Q and A: Sea Swift proposed acquisition of Toll Marine

The ACCC has decided to oppose Sea Swift’s proposed acquisition of Toll Marine’s assets because we consider it would be likely to substantially lessen competition in scheduled marine freight services in the NT and FNQ (including the Torres Strait).

What does the ACCC’s decision mean?

Under the Competition and Consumer Act, mergers and acquisitions which are likely to substantially lessen competition are against the law.

We reached this decision because Sea Swift and Toll Marine are the two largest providers of marine freight services in the NT and FNQ and competition between them is important for the benefit of consumers. On many routes, they are the only two providers of scheduled freight services. Not only would this merger eliminate the competition between them, it would also increase the barriers to entry or expansion for any other freight providers.

In reaching this decision we considered a wide range of information provided by Sea Swift and Toll, customers, competitors and government bodies.  We are grateful for all of the information we received via phone, email and letter.

The ACCC’s view is not binding on Sea Swift and Toll – only the Federal Court or Australian Competition Tribunal can decide whether the acquisition should not be permitted to proceed.

Why didn’t the ACCC accept an undertaking from Sea Swift to not increase prices and to maintain service levels?

We understand that Sea Swift and Toll told some customers about a draft court-enforceable undertaking they offered to the ACCC, which would require Sea Swift to maintain a base level of service frequency and set a cap for price increases, if the acquisition were to proceed.

The ACCC carefully considered whether an undertaking of this kind could overcome the competition problems and allow the ACCC to approve the acquisition.  We were very conscious of how vital these freight services are for many communities to get their essential supplies, for example Ugar (Stephen) Island in the Outer Torres Strait, which has no airstrip and only gets one shipping service a month.

We decided that the undertaking would not solve the competition problems.  We also decided that we could not be confident that this kind of undertaking would protect consumers from price increases and service decreases.  For example, rules setting caps on price increases would have to allow Sea Swift to increase prices in response to genuine cost increases, but that would create potential loopholes. When enforcing the undertaking it would be very difficult to tell which increases were genuinely cost-based and which ones weren’t.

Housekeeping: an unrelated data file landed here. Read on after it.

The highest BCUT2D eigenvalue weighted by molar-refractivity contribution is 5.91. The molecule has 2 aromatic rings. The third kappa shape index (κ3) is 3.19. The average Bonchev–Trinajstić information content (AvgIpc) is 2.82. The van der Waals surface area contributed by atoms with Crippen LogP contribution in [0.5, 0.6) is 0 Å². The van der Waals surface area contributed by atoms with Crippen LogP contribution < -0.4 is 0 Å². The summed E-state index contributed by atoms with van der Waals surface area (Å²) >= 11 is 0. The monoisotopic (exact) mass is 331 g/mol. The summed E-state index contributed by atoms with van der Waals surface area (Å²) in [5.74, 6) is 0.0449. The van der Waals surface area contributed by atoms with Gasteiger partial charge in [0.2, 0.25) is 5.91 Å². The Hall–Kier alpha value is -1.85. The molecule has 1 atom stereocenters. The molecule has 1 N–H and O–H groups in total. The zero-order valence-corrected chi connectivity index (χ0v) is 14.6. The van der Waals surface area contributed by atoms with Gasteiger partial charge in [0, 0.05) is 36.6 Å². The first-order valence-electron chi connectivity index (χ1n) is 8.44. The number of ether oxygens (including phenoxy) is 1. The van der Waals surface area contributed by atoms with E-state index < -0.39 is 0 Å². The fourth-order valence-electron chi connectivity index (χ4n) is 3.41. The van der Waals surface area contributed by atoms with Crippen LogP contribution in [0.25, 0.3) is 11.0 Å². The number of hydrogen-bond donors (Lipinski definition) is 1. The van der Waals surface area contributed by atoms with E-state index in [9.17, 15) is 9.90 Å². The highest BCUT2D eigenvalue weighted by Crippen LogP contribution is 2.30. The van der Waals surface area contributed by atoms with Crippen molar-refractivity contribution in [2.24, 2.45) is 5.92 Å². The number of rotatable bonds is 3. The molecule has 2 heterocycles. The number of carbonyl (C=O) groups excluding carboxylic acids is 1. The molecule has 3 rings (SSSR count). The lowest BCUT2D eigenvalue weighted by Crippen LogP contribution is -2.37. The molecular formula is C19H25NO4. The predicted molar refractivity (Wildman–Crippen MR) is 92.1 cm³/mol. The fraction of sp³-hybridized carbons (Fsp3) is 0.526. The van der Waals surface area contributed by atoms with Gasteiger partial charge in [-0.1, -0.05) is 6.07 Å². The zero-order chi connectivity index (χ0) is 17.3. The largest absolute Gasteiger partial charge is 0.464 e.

Although the ACCC does regulate prices and service standards in some industries, this is usually where there is no scope for competition to do this job, and the government has passed legislation setting out how the industry should be regulated. Examples include monopoly infrastructure that was previously government-owned (such as telecommunications or electricity) where there is legislation about how prices should be determined.  The circumstances here are different.

Setting maximum prices and minimum service levels can also make it harder for new competitors to enter a market. This means that even if regulating prices and service frequency might help customers in the short run, in the long run it could make them worse off because it stops competition from emerging. Our view is that rather than have the ACCC step in and regulate markets, competition is the best process for matching prices and service levels to what customers actually want.

Because of these risks, we decided that it was better for customers overall for the ACCC to not accept an undertaking but instead to oppose the acquisition.

I’ve heard that Toll is going to close down the business anyway, so what’s the point of the ACCC’s deciding to oppose the sale to Sea Swift?

We understand that some customers received letters from Toll advising that it would shut down its NT and FNQ marine freight business if the ACCC opposed the acquisition.

The ACCC decided that, even if Toll was to shut the business, this would provide opportunities for new competitors to enter the NT or FNQ, for example by buying Toll’s vessels or taking its customers.  By contrast, a sale of all of the assets to Sea Swift would mean there would be no chance for anyone other than Sea Swift to acquire the assets, and it would be harder for new competitors to enter.  Some parties have indicated to the ACCC that they would be interested in buying some of Toll’s assets and competing with Sea Swift if the sale to Sea Swift doesn’t go ahead.

While in FNQ new competitors may be less likely to enter in the short term, there have been multiple scheduled freight providers on some routes in FNQ at various times.  Sea Swift acquiring all of Toll Marine’s FNQ assets would make it harder for a new entrant to break into FNQ in the future.

The ACCC considers that the loss of these opportunities for competition is significant, particularly in a context where it is already difficult for other providers to compete with Sea Swift.

Where can I find out more about the ACCC’s decision?

The ACCC intends to publish a more detailed explanation of the reasons for its decision (called a Public Competition Assessment) in the near future.  When this is ready it will be available on the ACCC’s public register.

In the meantime, if you have further questions please email mergers@accc.gov.au.

 

Published date: 
10 July 2015

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